Wednesday, October 9, 2013

Devil’s in the detail

Detail is an important part of writing. It allows your reader to really put themselves in the scene, to see the action unfolding vividly within their own heads. Decent description can make the difference between a good book or story and a bad one – but like everything in creative writing, it is a craft which will take a lot of time and hard work to perfect.

It's the little detail that's so easy to miss
Each different story and each different author will determine how much detail is actually needed. All writers have different styles. In my final year studying creative writing at university, I was part of a feedback group in which we would meet once a week and swap our latest work for constructive criticism. A girl in my group wrote in a very visual, colourful style, with a lot of concrete details, whereas I favoured dialogue and emotion in my own piece, and found those descriptions to take priority. Consequently, I thought she over-described the visual details, and she thought I under-described – but nobody else in the group picked up on either of these points! Different writers will spot and be aware of different things in one another’s writing, so you need to be aware of subjective opinions. Write in the style and genre – and however much concrete or visual description that might call for – that works for you. Don’t force it, or try to imitate someone else’s style.

There is, however, such thing as truly over or under-doing it. For example, if you were to write seven pages of description to set the scene, if nothing happens during that timeframe this is not going to be a very engaging experience for the reader, no matter how well written it may be. At the same time, you could have a whole dramatic scene take place, with natural, perfect dialogue, suspense aplenty and an ending that could potentially drop your reader’s jaw; but this won’t be nearly as effective if you don’t tell them where the scene is taking place, what is going on around them, what kind of facial expressions they are pulling, etc. Think about what people do when they are in a certain mood – what is their body language like? What is the tone of their voice? Their facial expressions? Don’t just tell your reader that your character is upset – show them, by using these small details. But remember, sometimes dialogue and events alone can speak for themselves; don’t pad out your writing with irrelevant or needless descriptions of someone’s actions or the colour of the carpet they’re standing on purely for the sake of having enough description in there. Your reader will notice what you’re doing and it will seem contrived. It’s always about striking the right balance.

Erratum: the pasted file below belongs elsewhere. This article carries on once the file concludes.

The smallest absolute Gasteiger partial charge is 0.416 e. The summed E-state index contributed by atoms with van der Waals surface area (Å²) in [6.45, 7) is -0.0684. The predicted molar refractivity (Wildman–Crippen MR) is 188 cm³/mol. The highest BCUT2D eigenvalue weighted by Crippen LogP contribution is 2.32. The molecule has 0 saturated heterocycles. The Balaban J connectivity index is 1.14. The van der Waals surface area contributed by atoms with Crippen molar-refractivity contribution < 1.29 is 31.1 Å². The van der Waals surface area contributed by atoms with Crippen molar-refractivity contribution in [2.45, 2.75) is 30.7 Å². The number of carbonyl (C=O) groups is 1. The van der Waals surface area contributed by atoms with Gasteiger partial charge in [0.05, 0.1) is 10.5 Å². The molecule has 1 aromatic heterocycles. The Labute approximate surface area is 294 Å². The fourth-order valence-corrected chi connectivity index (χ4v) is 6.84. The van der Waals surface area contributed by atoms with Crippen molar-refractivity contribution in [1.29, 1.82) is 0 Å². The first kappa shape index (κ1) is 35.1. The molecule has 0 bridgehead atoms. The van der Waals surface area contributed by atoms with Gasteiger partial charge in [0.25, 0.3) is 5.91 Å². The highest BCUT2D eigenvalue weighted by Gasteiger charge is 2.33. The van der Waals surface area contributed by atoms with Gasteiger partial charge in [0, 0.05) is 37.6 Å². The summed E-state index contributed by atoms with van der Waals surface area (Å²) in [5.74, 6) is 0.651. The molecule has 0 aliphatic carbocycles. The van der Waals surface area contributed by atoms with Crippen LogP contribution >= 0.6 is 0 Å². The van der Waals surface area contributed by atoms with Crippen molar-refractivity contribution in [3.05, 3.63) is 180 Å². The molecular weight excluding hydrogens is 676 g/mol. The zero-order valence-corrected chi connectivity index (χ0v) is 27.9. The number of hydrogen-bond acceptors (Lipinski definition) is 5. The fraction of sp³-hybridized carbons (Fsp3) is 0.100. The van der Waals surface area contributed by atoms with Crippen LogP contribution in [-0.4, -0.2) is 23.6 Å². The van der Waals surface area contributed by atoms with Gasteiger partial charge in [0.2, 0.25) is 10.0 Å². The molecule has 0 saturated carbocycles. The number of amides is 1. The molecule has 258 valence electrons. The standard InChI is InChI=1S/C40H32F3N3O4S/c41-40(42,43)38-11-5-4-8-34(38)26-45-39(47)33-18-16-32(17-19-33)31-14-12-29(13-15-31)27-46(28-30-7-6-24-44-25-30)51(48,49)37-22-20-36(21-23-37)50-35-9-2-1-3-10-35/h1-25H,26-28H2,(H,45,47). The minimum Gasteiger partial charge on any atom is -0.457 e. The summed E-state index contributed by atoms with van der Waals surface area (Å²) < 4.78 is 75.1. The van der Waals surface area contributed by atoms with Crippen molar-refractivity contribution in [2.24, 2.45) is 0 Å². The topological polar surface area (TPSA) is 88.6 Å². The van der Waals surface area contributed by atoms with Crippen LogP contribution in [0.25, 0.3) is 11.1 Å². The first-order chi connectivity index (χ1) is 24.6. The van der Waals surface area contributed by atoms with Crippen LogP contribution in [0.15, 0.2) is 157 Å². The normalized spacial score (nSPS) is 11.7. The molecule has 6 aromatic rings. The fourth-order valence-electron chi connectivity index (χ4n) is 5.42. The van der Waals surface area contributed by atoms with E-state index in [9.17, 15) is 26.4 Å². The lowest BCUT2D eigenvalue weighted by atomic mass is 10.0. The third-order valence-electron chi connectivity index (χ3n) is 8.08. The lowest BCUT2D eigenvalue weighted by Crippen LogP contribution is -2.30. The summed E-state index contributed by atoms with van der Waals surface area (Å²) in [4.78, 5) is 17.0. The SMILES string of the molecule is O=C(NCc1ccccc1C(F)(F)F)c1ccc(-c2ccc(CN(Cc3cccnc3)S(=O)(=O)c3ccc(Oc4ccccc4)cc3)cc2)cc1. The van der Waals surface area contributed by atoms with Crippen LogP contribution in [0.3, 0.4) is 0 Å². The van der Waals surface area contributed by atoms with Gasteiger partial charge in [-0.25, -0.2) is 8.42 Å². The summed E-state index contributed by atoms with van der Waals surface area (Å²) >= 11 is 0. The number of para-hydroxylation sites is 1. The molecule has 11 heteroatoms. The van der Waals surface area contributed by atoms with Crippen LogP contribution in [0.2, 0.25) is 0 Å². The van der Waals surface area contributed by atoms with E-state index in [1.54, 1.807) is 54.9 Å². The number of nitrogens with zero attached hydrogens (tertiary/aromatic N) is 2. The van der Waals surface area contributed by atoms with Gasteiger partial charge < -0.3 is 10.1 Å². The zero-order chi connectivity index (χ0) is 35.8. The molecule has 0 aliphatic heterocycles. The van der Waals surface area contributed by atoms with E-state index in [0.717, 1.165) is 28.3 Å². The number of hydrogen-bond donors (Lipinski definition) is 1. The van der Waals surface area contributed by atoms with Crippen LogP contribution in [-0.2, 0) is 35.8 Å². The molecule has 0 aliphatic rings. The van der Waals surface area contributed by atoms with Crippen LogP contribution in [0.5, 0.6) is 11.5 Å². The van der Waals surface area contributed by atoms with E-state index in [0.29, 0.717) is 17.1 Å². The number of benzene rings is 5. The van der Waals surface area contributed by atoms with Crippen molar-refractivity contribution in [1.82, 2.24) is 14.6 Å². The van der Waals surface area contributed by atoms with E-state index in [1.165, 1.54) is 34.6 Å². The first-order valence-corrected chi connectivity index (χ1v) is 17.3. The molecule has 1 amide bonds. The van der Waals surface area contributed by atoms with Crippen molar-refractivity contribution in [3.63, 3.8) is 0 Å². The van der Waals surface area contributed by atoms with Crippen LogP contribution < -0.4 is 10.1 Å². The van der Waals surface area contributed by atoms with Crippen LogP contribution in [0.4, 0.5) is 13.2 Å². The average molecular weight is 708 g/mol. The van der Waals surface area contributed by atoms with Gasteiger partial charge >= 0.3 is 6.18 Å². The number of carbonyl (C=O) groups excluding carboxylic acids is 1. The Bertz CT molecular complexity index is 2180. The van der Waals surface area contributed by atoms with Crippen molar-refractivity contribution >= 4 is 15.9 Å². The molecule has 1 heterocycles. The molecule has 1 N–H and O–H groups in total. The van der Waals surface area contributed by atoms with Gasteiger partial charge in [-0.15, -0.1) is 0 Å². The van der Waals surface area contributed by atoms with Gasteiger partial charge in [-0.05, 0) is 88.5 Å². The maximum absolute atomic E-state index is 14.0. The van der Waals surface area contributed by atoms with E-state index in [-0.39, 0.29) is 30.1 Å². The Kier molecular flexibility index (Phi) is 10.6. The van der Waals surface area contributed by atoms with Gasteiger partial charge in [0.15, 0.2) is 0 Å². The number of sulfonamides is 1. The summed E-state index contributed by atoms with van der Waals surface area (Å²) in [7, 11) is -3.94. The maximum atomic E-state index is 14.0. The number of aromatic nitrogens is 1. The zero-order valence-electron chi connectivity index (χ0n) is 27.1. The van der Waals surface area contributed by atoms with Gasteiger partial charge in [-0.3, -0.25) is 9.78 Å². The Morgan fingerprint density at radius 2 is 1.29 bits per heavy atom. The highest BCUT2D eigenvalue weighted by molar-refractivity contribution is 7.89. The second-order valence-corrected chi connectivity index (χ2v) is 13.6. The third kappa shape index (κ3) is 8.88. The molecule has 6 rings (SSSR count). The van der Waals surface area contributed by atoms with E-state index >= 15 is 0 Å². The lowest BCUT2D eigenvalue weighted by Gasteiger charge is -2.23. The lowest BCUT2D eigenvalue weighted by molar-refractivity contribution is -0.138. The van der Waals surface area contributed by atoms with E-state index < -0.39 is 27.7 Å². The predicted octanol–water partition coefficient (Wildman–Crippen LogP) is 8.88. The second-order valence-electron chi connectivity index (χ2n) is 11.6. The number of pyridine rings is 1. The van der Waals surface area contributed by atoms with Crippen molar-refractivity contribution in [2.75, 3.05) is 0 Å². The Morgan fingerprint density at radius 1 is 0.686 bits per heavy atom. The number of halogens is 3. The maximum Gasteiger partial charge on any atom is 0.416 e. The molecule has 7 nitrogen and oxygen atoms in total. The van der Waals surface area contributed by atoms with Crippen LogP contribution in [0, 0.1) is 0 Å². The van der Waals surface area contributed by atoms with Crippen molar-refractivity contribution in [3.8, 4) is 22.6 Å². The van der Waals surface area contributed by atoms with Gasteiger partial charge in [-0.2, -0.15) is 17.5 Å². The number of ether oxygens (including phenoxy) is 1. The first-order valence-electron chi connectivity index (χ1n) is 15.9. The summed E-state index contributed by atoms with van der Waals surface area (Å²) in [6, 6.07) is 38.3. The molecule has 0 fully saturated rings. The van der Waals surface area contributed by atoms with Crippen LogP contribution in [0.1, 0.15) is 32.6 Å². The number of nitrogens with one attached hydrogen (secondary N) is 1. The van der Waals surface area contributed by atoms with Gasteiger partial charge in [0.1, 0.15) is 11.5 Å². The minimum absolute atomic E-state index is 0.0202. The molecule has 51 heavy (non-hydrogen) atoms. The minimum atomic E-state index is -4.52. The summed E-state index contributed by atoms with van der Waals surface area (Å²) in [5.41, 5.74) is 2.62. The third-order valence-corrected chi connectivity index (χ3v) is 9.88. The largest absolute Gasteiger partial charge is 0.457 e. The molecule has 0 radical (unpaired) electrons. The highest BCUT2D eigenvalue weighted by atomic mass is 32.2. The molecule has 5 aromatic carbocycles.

Of course, the urge to use clichés at certain moments is something that plagues every writer. After all, a cliché is only a cliché because it’s used so often, and it’s only used so often because it’s usually so true! But cluttering up your descriptions with clichés – i.e., ‘her smile shone like the sun’ – makes for a bland, unexciting and mediocre read. But again, don’t go too far the other way. Don’t overwrite, or be pompous. Avoid those obscure synonyms in the thesaurus, no matter how beautiful they may look or sound; not only can they throw a reader, but it can be very obvious what you’ve done. Make sure your description is clear and concise.

Lastly – practise. Being able to write good description takes time, and often, a lot of re-writes. Don’t expect it to come naturally right away, if ever; and if you don’t get it right first time, you can go back and sculpt and mould until your description puts the image you want in your reader’s head. The first draft will never be perfect. The editing stage is where you get the chance to polish those descriptions until they shine.

About the author

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